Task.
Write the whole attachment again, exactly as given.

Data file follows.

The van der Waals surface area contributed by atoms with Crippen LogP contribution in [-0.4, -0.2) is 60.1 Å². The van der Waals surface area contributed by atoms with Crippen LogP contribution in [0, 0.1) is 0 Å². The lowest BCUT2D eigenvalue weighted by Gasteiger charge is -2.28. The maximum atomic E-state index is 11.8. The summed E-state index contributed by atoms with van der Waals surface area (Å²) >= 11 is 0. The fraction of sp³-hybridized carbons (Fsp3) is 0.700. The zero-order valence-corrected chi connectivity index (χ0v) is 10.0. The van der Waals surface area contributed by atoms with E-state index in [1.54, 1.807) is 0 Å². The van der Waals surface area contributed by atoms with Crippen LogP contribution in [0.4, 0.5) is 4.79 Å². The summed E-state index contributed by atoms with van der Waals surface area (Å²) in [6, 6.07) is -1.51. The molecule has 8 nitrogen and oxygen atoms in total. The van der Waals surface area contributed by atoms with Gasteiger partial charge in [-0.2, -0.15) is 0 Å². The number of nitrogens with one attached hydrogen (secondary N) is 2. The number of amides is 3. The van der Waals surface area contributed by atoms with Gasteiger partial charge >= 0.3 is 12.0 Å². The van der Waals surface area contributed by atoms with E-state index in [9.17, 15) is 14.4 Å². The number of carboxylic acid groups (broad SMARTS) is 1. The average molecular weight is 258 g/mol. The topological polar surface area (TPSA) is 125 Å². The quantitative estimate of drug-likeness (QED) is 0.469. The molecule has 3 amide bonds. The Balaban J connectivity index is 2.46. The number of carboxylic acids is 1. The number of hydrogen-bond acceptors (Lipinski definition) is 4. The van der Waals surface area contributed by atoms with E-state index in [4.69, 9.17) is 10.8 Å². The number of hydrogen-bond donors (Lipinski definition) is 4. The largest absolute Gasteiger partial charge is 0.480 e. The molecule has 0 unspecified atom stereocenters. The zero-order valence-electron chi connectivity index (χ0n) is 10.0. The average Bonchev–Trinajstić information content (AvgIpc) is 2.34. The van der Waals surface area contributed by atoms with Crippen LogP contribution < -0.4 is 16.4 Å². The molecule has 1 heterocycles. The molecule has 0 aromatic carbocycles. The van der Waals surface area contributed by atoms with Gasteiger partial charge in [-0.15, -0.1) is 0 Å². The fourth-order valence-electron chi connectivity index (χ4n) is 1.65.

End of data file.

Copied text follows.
The van der Waals surface area contributed by atoms with Crippen LogP contribution in [-0.4, -0.2) is 60.1 Å². The van der Waals surface area contributed by atoms with Crippen LogP contribution in [0, 0.1) is 0 Å². The lowest BCUT2D eigenvalue weighted by Gasteiger charge is -2.28. The maximum atomic E-state index is 11.8. The summed E-state index contributed by atoms with van der Waals surface area (Å²) >= 11 is 0. The fraction of sp³-hybridized carbons (Fsp3) is 0.700. The zero-order valence-corrected chi connectivity index (χ0v) is 10.0. The van der Waals surface area contributed by atoms with E-state index in [1.54, 1.807) is 0 Å². The van der Waals surface area contributed by atoms with Crippen LogP contribution in [0.4, 0.5) is 4.79 Å². The summed E-state index contributed by atoms with van der Waals surface area (Å²) in [6, 6.07) is -1.51. The molecule has 8 nitrogen and oxygen atoms in total. The van der Waals surface area contributed by atoms with Gasteiger partial charge in [-0.2, -0.15) is 0 Å². The number of nitrogens with one attached hydrogen (secondary N) is 2. The number of amides is 3. The van der Waals surface area contributed by atoms with Gasteiger partial charge >= 0.3 is 12.0 Å². The van der Waals surface area contributed by atoms with E-state index in [9.17, 15) is 14.4 Å². The number of carboxylic acid groups (broad SMARTS) is 1. The average molecular weight is 258 g/mol. The topological polar surface area (TPSA) is 125 Å². The quantitative estimate of drug-likeness (QED) is 0.469. The molecule has 3 amide bonds. The Balaban J connectivity index is 2.46. The number of carboxylic acids is 1. The number of hydrogen-bond acceptors (Lipinski definition) is 4. The van der Waals surface area contributed by atoms with E-state index in [4.69, 9.17) is 10.8 Å². The number of hydrogen-bond donors (Lipinski definition) is 4. The largest absolute Gasteiger partial charge is 0.480 e. The molecule has 0 unspecified atom stereocenters. The zero-order valence-electron chi connectivity index (χ0n) is 10.0. The average Bonchev–Trinajstić information content (AvgIpc) is 2.34. The van der Waals surface area contributed by atoms with Crippen LogP contribution < -0.4 is 16.4 Å². The molecule has 1 heterocycles. The molecule has 0 aromatic carbocycles. The van der Waals surface area contributed by atoms with Gasteiger partial charge in [-0.15, -0.1) is 0 Å². The fourth-order valence-electron chi connectivity index (χ4n) is 1.65.